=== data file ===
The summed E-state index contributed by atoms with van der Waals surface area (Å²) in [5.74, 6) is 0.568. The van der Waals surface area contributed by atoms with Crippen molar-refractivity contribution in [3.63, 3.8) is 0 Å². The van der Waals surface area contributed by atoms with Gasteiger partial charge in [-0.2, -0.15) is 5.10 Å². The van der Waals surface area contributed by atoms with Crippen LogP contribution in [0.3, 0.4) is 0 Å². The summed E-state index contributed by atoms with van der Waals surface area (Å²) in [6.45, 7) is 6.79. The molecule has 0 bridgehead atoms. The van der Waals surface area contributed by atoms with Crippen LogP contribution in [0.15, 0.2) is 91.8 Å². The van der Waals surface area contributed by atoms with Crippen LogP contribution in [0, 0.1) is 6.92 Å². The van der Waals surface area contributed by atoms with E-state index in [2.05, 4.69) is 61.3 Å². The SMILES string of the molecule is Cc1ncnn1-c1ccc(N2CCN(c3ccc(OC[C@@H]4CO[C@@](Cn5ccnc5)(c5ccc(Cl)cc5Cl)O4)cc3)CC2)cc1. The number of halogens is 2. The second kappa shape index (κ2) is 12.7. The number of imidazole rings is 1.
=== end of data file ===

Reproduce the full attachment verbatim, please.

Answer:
The summed E-state index contributed by atoms with van der Waals surface area (Å²) in [5.74, 6) is 0.568. The van der Waals surface area contributed by atoms with Crippen molar-refractivity contribution in [3.63, 3.8) is 0 Å². The van der Waals surface area contributed by atoms with Gasteiger partial charge in [-0.2, -0.15) is 5.10 Å². The van der Waals surface area contributed by atoms with Crippen LogP contribution in [0.3, 0.4) is 0 Å². The summed E-state index contributed by atoms with van der Waals surface area (Å²) in [6.45, 7) is 6.79. The molecule has 0 bridgehead atoms. The van der Waals surface area contributed by atoms with Crippen LogP contribution in [0.15, 0.2) is 91.8 Å². The van der Waals surface area contributed by atoms with Crippen LogP contribution in [0, 0.1) is 6.92 Å². The van der Waals surface area contributed by atoms with E-state index in [2.05, 4.69) is 61.3 Å². The SMILES string of the molecule is Cc1ncnn1-c1ccc(N2CCN(c3ccc(OC[C@@H]4CO[C@@](Cn5ccnc5)(c5ccc(Cl)cc5Cl)O4)cc3)CC2)cc1. The number of halogens is 2. The second kappa shape index (κ2) is 12.7. The number of imidazole rings is 1.